Try a Media Diet
Last week I heard people complain about the media coverage leading up to the 10-year anniversary of 9/11. I heard that the sheer volume of stories and images were emotionally overwhelming, even numbing for some. Lots of opinions flew back and forth among some friends of mine, some expressed disgust with the media for capitalizing on people's suffering. But isn't that what most of the news is? Different media outlets - television, internet, and even print media - get advertising dollars based on how many viewers or readers they have. And what is the content of much of the news? People suffering: house fires, civil wars, rapes, murders, disease, tragedy, financial stress and the list goes on.
We are bombarded by so much information each day - more information than most people had access to during their entire lives 100 years ago. While it can be interesting, educational and informative to learn about what is going on not only in your hometown, but also across the world, we are generally exposed to too much and the result is stress. Not just a little tension in the shoulders, but chronic stress, worry and anxiety. Millions of people, including children, experience chronic anxiety and depression and the staggering numbers of people on anti-anxiety medications continues to grow each year. Is it any wonder when we are being assaulted with images of violence and sadness every time we turn on the television, internet or open a newspaper?
While I'm not saying that the media is responsible for ALL of our anxiety and depression, there is no doubt that mass media influences our society and way of life. Here's a great article on just all the ways we are influenced by media.
The good thing about this is that you have a choice. You can choose not to "watch the train wreck." What I'm suggesting is going on a "media diet." If you are tired and frustrated by politics, tragedy and the way the media presents things, then STOP watching or reading. Instead, LIVE YOUR LIFE! Enjoy each moment, play with your children, do your best at work, find your purpose, your spirituality, your friends. Laugh, play and live.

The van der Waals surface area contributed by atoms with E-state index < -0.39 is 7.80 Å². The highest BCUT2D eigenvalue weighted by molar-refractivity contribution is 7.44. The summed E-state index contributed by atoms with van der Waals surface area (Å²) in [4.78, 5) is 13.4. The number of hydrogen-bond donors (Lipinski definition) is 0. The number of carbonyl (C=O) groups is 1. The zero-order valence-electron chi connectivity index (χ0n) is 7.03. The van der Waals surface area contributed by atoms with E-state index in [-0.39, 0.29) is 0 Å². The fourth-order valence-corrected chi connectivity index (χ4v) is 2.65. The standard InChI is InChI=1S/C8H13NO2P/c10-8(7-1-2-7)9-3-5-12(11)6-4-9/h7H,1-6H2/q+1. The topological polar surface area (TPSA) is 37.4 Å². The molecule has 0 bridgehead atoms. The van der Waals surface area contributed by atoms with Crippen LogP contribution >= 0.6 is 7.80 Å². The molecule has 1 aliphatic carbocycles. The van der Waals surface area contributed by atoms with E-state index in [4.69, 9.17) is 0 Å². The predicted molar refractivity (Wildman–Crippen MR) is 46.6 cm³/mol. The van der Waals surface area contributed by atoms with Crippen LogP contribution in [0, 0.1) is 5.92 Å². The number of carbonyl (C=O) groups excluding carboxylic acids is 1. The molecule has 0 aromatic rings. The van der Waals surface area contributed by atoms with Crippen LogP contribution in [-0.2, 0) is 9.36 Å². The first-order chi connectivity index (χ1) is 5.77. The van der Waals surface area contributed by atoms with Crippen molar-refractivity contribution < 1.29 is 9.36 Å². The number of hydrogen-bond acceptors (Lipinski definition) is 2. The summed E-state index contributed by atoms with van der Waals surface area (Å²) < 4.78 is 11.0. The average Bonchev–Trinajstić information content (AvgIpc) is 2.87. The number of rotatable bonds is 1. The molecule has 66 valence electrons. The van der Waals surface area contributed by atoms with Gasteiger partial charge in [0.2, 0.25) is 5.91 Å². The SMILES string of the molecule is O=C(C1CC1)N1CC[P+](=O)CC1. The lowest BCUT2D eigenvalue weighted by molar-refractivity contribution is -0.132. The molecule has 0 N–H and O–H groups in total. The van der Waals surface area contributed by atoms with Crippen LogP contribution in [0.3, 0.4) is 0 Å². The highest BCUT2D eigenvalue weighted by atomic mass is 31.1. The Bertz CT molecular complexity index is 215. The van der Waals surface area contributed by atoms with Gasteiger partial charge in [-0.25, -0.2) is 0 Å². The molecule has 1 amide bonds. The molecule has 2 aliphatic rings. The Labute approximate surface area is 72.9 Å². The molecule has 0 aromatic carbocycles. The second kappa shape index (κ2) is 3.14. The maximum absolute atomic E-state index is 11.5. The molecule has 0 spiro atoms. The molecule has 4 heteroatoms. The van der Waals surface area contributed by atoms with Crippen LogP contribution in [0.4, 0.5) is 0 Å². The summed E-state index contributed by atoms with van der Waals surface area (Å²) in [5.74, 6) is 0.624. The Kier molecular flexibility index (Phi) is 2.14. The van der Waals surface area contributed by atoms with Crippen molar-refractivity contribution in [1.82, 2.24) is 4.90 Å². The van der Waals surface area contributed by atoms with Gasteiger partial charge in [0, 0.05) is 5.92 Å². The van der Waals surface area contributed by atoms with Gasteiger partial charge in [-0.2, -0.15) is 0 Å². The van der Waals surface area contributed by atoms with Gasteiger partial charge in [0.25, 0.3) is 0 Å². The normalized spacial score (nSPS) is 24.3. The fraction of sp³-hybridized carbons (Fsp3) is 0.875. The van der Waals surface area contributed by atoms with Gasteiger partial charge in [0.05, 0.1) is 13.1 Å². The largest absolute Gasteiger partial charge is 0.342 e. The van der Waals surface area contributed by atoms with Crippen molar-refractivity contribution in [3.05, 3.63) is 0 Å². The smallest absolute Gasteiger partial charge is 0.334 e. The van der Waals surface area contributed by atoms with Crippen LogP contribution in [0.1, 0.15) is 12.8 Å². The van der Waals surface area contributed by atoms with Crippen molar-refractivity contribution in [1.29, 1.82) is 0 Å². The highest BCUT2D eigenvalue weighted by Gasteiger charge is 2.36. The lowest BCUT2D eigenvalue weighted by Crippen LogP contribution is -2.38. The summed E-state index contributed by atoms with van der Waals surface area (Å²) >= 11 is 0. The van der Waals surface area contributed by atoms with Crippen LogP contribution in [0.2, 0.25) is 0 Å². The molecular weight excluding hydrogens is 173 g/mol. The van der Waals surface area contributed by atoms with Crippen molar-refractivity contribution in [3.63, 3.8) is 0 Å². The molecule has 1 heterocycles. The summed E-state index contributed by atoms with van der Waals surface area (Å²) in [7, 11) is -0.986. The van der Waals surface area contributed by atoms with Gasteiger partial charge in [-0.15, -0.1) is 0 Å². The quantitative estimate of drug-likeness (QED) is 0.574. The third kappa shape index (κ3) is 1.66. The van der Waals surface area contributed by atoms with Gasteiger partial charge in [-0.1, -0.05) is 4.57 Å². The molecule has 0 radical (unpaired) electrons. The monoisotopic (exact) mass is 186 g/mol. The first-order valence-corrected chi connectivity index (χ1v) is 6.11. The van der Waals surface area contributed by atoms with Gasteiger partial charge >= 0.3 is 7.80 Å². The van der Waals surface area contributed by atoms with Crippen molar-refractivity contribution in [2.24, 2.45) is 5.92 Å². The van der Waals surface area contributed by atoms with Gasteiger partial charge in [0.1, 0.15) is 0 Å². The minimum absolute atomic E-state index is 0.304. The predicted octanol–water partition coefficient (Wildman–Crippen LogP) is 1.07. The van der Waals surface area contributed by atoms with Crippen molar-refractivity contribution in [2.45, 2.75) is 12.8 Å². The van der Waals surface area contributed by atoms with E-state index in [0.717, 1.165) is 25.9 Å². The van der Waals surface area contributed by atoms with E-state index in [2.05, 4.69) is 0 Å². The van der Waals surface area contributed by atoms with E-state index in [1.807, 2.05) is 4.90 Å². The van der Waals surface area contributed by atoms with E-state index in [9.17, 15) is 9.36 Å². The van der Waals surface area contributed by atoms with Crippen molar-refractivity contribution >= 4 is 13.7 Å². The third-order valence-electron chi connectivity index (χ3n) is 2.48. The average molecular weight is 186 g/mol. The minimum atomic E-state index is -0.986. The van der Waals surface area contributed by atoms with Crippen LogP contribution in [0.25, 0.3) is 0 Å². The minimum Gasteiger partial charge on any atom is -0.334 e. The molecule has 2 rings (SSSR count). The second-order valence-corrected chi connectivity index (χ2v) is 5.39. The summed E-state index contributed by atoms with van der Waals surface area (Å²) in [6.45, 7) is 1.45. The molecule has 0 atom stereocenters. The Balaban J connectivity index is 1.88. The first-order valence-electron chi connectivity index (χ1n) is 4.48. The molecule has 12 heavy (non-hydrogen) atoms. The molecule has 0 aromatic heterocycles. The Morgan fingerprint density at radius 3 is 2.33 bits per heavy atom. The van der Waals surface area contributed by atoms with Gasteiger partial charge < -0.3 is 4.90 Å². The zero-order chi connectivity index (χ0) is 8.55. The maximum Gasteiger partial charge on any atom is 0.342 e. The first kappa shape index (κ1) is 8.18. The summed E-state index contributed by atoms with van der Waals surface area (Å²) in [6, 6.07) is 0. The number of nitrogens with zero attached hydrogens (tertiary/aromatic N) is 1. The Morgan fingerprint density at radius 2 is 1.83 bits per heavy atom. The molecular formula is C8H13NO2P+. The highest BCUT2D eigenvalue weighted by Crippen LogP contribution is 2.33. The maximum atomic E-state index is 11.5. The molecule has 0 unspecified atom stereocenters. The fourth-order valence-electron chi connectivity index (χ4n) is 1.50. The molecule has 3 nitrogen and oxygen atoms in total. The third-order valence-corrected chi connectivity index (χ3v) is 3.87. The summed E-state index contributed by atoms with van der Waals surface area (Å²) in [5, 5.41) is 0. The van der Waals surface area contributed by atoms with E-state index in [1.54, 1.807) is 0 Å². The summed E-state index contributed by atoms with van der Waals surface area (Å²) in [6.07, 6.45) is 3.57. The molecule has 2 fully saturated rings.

If there are causes that are important to you, then find ways to keep up on those things online from resources you trust, or in your own way. If something big happens in the world, you'll hear about it, don't worry. But stop watching the news every day. Stop reading EVERYTHING in the paper or online. All it does is cause you much stress, and the stress of the world, piled on top of the stress in your life, sets your body up nice and cozy for illness and disease. Instead, honor and celebrate what is important to you, in your own way. Let go of all else. Live, love and BE peace in your life.
I didn't watch any of the television coverage of 9/11. The only thing I read was a short story of two rescue workers who were lost that day. I did, however, choose to meditate on peace and compassion and to send that healing energy to all those who still feel pain from that day in our nation's history. I didn't need the media to help me do that. And you don't either.